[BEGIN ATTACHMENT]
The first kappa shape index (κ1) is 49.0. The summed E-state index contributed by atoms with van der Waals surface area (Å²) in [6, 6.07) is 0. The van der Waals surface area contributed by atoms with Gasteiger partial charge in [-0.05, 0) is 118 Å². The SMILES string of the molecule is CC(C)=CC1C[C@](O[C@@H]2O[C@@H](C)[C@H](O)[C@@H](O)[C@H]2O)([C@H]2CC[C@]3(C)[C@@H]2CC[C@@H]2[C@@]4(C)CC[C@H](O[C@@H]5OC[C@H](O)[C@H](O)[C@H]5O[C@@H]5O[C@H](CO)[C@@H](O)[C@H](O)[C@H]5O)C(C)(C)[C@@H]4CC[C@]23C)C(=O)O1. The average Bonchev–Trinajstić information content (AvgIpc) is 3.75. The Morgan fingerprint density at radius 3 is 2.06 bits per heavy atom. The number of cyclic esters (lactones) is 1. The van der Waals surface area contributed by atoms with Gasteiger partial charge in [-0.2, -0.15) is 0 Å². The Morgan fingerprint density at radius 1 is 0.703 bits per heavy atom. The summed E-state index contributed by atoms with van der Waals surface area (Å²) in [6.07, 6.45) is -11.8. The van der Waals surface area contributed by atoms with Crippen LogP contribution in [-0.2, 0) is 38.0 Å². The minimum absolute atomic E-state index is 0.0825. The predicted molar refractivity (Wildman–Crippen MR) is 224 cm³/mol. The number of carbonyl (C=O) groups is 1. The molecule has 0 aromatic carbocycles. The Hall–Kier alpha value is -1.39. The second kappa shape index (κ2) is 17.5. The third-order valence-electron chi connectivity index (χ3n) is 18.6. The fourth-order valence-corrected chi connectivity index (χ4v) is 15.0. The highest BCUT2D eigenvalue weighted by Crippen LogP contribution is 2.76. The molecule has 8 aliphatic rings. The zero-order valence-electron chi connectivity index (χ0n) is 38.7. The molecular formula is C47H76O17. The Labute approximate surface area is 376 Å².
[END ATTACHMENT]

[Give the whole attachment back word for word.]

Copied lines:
The first kappa shape index (κ1) is 49.0. The summed E-state index contributed by atoms with van der Waals surface area (Å²) in [6, 6.07) is 0. The van der Waals surface area contributed by atoms with Gasteiger partial charge in [-0.05, 0) is 118 Å². The SMILES string of the molecule is CC(C)=CC1C[C@](O[C@@H]2O[C@@H](C)[C@H](O)[C@@H](O)[C@H]2O)([C@H]2CC[C@]3(C)[C@@H]2CC[C@@H]2[C@@]4(C)CC[C@H](O[C@@H]5OC[C@H](O)[C@H](O)[C@H]5O[C@@H]5O[C@H](CO)[C@@H](O)[C@H](O)[C@H]5O)C(C)(C)[C@@H]4CC[C@]23C)C(=O)O1. The average Bonchev–Trinajstić information content (AvgIpc) is 3.75. The Morgan fingerprint density at radius 3 is 2.06 bits per heavy atom. The number of cyclic esters (lactones) is 1. The van der Waals surface area contributed by atoms with Gasteiger partial charge in [-0.2, -0.15) is 0 Å². The Morgan fingerprint density at radius 1 is 0.703 bits per heavy atom. The summed E-state index contributed by atoms with van der Waals surface area (Å²) in [6.07, 6.45) is -11.8. The van der Waals surface area contributed by atoms with Crippen LogP contribution in [-0.2, 0) is 38.0 Å². The minimum absolute atomic E-state index is 0.0825. The predicted molar refractivity (Wildman–Crippen MR) is 224 cm³/mol. The number of carbonyl (C=O) groups is 1. The molecule has 0 aromatic carbocycles. The Hall–Kier alpha value is -1.39. The second kappa shape index (κ2) is 17.5. The third-order valence-electron chi connectivity index (χ3n) is 18.6. The fourth-order valence-corrected chi connectivity index (χ4v) is 15.0. The highest BCUT2D eigenvalue weighted by Crippen LogP contribution is 2.76. The molecule has 8 aliphatic rings. The zero-order valence-electron chi connectivity index (χ0n) is 38.7. The molecular formula is C47H76O17. The Labute approximate surface area is 376 Å².